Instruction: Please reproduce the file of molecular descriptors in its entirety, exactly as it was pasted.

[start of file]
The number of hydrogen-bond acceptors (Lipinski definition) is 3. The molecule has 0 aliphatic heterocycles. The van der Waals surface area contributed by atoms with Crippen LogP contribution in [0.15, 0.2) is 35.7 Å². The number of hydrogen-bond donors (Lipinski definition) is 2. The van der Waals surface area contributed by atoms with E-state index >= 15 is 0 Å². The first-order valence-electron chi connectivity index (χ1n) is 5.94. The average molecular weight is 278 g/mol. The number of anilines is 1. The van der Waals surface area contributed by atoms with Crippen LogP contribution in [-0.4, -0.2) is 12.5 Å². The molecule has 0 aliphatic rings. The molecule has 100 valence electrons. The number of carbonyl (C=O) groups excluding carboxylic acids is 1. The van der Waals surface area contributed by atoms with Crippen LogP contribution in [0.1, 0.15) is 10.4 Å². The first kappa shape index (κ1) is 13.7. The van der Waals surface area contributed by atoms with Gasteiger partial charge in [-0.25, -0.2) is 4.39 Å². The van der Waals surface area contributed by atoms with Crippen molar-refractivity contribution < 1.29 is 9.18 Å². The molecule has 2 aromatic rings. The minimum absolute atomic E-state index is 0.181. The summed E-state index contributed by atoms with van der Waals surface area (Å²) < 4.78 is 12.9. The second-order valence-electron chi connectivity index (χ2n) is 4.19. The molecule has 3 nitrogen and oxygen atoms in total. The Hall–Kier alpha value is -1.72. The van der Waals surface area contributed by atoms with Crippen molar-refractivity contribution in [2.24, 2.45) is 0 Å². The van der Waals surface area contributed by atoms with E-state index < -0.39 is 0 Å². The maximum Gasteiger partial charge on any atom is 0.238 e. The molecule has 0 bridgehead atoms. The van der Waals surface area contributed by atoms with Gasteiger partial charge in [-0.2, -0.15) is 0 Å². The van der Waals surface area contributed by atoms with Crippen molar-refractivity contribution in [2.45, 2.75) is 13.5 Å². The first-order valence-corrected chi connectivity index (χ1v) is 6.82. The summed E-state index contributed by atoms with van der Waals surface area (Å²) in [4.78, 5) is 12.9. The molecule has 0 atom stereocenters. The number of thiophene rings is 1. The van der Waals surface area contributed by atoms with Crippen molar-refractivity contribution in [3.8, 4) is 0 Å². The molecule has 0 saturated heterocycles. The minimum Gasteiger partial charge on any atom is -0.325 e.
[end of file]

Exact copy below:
The number of hydrogen-bond acceptors (Lipinski definition) is 3. The molecule has 0 aliphatic heterocycles. The van der Waals surface area contributed by atoms with Crippen LogP contribution in [0.15, 0.2) is 35.7 Å². The number of hydrogen-bond donors (Lipinski definition) is 2. The van der Waals surface area contributed by atoms with E-state index >= 15 is 0 Å². The first-order valence-electron chi connectivity index (χ1n) is 5.94. The average molecular weight is 278 g/mol. The number of anilines is 1. The van der Waals surface area contributed by atoms with Crippen LogP contribution in [-0.4, -0.2) is 12.5 Å². The molecule has 0 aliphatic rings. The molecule has 100 valence electrons. The number of carbonyl (C=O) groups excluding carboxylic acids is 1. The van der Waals surface area contributed by atoms with Crippen LogP contribution in [0.1, 0.15) is 10.4 Å². The first kappa shape index (κ1) is 13.7. The van der Waals surface area contributed by atoms with Gasteiger partial charge in [-0.25, -0.2) is 4.39 Å². The van der Waals surface area contributed by atoms with Crippen molar-refractivity contribution < 1.29 is 9.18 Å². The molecule has 2 aromatic rings. The minimum absolute atomic E-state index is 0.181. The summed E-state index contributed by atoms with van der Waals surface area (Å²) < 4.78 is 12.9. The second-order valence-electron chi connectivity index (χ2n) is 4.19. The molecule has 3 nitrogen and oxygen atoms in total. The Hall–Kier alpha value is -1.72. The van der Waals surface area contributed by atoms with Crippen molar-refractivity contribution in [2.24, 2.45) is 0 Å². The van der Waals surface area contributed by atoms with E-state index < -0.39 is 0 Å². The maximum Gasteiger partial charge on any atom is 0.238 e. The molecule has 0 bridgehead atoms. The van der Waals surface area contributed by atoms with Gasteiger partial charge in [-0.2, -0.15) is 0 Å². The van der Waals surface area contributed by atoms with Crippen molar-refractivity contribution in [2.45, 2.75) is 13.5 Å². The first-order valence-corrected chi connectivity index (χ1v) is 6.82. The summed E-state index contributed by atoms with van der Waals surface area (Å²) in [4.78, 5) is 12.9. The molecule has 0 atom stereocenters. The number of thiophene rings is 1. The van der Waals surface area contributed by atoms with Crippen molar-refractivity contribution in [3.8, 4) is 0 Å². The molecule has 0 saturated heterocycles. The minimum Gasteiger partial charge on any atom is -0.325 e.